1. SEO is about Content
Lots of SEO managers talk about keyword density, Meta tags, long-tail keywords and a dozen other buzzwords that make they believe they control the placement of websites within google. The truth is, over the long-term, good placements in google come from great content. In fact, content that engages the user will increase your SEO and content that you add to increase your SEO should engage your user.
Because, at the root of the situation, SEO is simply about giving your reader the best information for their query. If your site provides the best features, community, information and engagement it will naturally be ranked higher in SEO. You’ll also have less to worry about during SEO changes because you will have naturally, fresh and organic content. However, you can’t forgo good SEO practices just because you have top quality content. Too many sites remain obscure due to poor SEO. Don’t let your site fall victim to thinking content is enough.
2. SEO is about authority
No matter how far we go with content, technical SEO, and marketing research, links will hold a site back. After all, who would trust a site that has no inbound links? Would you? The odds that you are the first person to discover a diamond in the rough website is absurd. Which is why search engines like Google still rank inbound links incredibly high.
Inbound links are like references during an interview, they add authority to the content on your site and increase the flow of traffic, both through the links and through a higher ranking on search engines. However, no matter the importance of links to a website, you shouldn’t seek out cheap services that offer thousands of links for mere dollars. These links will be rated as bad in SEO and will negatively hurt your ranking.
So, how does a budding SEO manager secure good-quality links? There is no magic answer, however, my favorite solution is through the blogosphere, where guest-bloggers will happily link back to your site from their own. You can also seek to guest blog on other sites as well. Increasing your exposure to new audiences.
3. Please don’t forget the tags
Imagine a large warehouse, it’s filed with boxes on plain metal shelves. You receive a new shipment of boxes, all stuffed with premium items. In a hurry, you stuff those boxes quickly onto the shelves and forget to mark them, leaving only what was originally on the box to identify the contents. How likely are you to find those boxes again? Will anyone else, working in the warehouse, be able to tell what’s in the box? Probably not. The content of those boxes will sit unused until inventory time. That’s exactly why title tags are so important in SEO. If you don’t give your individual pages a title, then search engines will automatically title your pages for you. Since the title is the first thing the reader sees, a poor title will drive away traffic before they ever reach your site.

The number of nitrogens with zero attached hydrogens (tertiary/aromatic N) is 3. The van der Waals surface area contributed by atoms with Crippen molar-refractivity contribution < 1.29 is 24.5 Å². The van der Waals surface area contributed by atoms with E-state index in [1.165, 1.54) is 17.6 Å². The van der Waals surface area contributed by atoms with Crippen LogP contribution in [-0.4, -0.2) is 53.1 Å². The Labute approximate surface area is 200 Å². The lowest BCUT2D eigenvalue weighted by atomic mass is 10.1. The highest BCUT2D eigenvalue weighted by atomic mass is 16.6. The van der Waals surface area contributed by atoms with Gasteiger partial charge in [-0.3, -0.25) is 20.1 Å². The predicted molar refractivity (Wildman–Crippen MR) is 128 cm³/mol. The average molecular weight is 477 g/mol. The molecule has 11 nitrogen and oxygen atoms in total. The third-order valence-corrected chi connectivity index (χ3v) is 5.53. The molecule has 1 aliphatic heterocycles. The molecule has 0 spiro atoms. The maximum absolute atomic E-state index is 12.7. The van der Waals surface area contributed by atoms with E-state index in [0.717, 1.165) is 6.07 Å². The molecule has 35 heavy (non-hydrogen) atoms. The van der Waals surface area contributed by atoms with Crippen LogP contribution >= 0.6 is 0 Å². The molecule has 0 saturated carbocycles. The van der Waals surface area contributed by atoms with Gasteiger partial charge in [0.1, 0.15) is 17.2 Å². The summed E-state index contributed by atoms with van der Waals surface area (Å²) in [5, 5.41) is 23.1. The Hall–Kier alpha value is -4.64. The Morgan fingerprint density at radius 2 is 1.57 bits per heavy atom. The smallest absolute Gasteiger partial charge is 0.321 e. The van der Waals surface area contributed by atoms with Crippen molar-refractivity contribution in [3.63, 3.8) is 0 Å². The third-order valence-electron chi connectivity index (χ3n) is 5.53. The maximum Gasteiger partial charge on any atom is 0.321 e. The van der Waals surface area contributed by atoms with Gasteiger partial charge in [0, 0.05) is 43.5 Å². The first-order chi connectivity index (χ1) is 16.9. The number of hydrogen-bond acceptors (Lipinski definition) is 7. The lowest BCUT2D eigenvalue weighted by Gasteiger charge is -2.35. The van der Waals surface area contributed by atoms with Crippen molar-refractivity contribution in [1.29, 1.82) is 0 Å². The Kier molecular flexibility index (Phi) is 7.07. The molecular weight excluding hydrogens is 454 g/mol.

Worse yet, a poor title will mean your page will be buried behind a million other pages and never be seen again. Always give each page a title tag – opting for a title that includes your primary keywords and is descriptive about what’s on the page. That way, your user knows exactly what they’re getting when they click your link.
Don’t over think title tags either, they should be short, succinct and contain just enough information to entice a reader. Web Crawlers will detect the tag and rank your page higher for keywords within the tag that are relevant to the information on the page.
4. SEO is about the User
If you were to walk into a store with great merchandise, good service and a clean store – you’re likely to buy more from that company, regardless of their pricing – many profitable companies operate on this strategy. Now how about a dirty store, with poor service, and low quality products? How low of a price would items need to be for a customer to purchase them? Websites function in the same way. Sites that cater to customers can charge more for their services, while poorly written, clunky websites struggle to survive.
Too many new SEO managers get caught up in the technical details of SEO. Page ranking, user interfaces, typeface, etc. There are so many features and details which lead themselves to be micromanaged in SEO. However, at the end of the day, the only thing that matters is the user experience. What does the user get out of the SEO?
Obtaining clicks or a high search rating won’t mean much if users immediately click away from the site after the first page. You must cultivate a user experience that benefits the user in a way that encourages engagement and sharing, before you see a large benefit from SEO. How do you do this? Through content. After all, Content is King. If you provide the content the user is seeking, users are more likely to remain on your page, share your site, and engage with the community – which will naturally increase your SEO.
So what is SEO about?
In conclusion, SEO is a complicated machine, with thousands of moving parts – and the rules change every year. However, with every rule change it remains the same. Providing quality content that enhances the user experience will always place your sites above the crowd.